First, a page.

Service to post employers’ replies to inspections
A new Internet service is offering a voice to employers who feel they have been wronged by federal safety inspectors, allowing them to post a rebuttal to what they say are unfounded charges of safety violations.
The service is being offered by OSHA Data, a private company in Maplewood, NJ. President Matthew Carmel explains that inspections by the federal Occupational Safety and Health Admini-stration (OSHA) may result in findings that unfairly characterize a company as "unsafe" or as having increased loss potential. With the new service offered by his company, employers will have the option to upload rebuttal statements, which will then be made available on the Internet.
Carmel is known as a critic of OSHA inspection practices, and he says the rebuttal service could fill an important need for employers who feel they have been mistreated by the safety inspectors. An inspector’s opinion may be based on highly subjective criteria, he says, and the inspector may lack the formal industry-specific training required to fairly assess potential hazards.
Many don’t request a review
Employers can seek judicial review through the Occupational Safety and Health Review Commission (OSHRC), but Carmel says many choose not to for a variety of reasons.
The findings of all OSHA inspections are made public by the government on the Internet and through the Freedom of Information Act (FOIA) without an opportunity for employers to present their viewpoint, he notes. There are many potential ramifications.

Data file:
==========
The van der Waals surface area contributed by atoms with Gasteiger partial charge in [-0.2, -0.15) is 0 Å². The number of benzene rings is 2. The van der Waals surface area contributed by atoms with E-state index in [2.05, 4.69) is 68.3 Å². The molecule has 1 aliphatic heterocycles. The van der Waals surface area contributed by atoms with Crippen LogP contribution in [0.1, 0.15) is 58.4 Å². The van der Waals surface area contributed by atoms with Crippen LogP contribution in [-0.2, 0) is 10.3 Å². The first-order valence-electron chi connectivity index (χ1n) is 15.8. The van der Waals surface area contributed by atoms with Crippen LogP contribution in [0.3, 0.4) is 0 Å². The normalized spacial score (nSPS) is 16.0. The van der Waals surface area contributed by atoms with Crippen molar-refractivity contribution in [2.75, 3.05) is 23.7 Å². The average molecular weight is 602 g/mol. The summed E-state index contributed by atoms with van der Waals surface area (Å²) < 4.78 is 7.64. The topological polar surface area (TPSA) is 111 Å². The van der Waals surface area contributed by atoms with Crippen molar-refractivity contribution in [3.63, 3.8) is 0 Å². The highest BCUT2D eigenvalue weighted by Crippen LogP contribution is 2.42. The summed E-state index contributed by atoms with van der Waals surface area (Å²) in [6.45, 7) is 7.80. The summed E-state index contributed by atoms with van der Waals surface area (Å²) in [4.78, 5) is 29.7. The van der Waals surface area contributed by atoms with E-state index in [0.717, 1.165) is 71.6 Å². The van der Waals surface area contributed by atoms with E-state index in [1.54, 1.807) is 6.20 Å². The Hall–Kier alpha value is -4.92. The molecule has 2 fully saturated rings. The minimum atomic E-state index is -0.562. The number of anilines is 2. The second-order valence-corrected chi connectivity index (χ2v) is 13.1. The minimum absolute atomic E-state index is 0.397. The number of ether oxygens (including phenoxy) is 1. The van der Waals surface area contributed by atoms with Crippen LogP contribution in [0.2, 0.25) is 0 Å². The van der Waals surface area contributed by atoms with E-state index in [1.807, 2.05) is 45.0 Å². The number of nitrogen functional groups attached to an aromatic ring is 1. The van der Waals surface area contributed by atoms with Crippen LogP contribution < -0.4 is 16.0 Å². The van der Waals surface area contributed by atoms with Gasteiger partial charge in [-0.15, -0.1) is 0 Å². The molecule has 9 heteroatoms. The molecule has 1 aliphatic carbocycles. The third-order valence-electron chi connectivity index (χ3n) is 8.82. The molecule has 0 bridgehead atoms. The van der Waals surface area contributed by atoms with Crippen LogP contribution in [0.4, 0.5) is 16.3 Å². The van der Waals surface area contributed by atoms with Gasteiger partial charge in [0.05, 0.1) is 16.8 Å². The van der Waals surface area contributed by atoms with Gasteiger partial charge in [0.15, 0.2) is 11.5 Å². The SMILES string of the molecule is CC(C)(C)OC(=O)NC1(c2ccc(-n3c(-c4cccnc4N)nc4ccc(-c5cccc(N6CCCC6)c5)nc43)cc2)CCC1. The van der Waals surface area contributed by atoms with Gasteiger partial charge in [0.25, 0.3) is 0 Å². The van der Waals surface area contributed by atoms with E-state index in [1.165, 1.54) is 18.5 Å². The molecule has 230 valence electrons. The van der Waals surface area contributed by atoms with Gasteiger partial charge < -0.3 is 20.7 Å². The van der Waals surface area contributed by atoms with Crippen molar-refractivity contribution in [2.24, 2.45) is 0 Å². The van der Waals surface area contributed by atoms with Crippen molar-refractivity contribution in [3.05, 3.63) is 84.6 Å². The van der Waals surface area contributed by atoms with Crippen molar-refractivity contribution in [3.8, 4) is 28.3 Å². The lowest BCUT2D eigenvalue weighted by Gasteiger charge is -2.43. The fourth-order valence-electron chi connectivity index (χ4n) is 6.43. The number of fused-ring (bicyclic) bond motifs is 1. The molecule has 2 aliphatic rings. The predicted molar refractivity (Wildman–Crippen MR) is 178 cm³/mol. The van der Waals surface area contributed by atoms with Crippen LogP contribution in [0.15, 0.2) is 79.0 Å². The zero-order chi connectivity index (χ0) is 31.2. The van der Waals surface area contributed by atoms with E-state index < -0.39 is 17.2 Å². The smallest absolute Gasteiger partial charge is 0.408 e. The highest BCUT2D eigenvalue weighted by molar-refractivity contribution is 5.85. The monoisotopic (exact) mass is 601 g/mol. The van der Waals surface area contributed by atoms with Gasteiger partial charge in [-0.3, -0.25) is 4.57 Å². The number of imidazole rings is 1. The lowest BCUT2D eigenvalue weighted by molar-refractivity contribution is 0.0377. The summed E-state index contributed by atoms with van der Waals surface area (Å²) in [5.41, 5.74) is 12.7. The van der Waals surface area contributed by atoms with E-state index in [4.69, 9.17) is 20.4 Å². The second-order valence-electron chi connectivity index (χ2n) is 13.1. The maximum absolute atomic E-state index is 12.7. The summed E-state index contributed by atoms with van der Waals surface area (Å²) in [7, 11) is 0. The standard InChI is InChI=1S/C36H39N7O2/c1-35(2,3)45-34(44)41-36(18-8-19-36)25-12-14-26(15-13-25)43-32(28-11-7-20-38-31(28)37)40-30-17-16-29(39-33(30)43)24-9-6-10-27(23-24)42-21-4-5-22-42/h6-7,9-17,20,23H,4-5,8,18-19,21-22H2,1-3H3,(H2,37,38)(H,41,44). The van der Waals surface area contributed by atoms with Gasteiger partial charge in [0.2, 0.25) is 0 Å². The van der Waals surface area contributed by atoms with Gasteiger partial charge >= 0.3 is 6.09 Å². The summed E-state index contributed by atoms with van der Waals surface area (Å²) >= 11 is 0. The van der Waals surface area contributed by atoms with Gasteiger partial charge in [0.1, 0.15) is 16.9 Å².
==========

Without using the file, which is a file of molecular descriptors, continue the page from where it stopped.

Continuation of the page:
The findings are increasingly scrutinized as part of due diligence in business acquisitions, litigation, contract pre-qualification screening, credit analysis, insurance underwriting, investigative news reporting, and socially responsible investing. Companies may thus be unfairly disadvantaged, he says.
As part of Carmel’s new service, employers will be given an opportunity to upload a rebuttal statement for each distinct OSHA compliance inspection performed within a rolling three-year retrospective time period based on the inspection opening date.
Verification required for security reasons
Statements will be submitted in narrative format via a Web-based input form. OSHA Data requires participants to provide some data elements for security purposes such as contact name and address, Dun and Bradstreet number of the inspection site, e-mail address, user name, and password.
The service is not endorsed or supported by OSHA. Carmel’s firm analyzes past OSHA inspection records to help employers and occupational health providers determine what to expect and how to best avoid OSHA penalties.
Rebuttal statements will be made available to the public with all compliance history reports as part of a subscription service, Carmel says. For more information, including the cost of the service, contact Carmel by e-mail at mcarmel@osha data.com.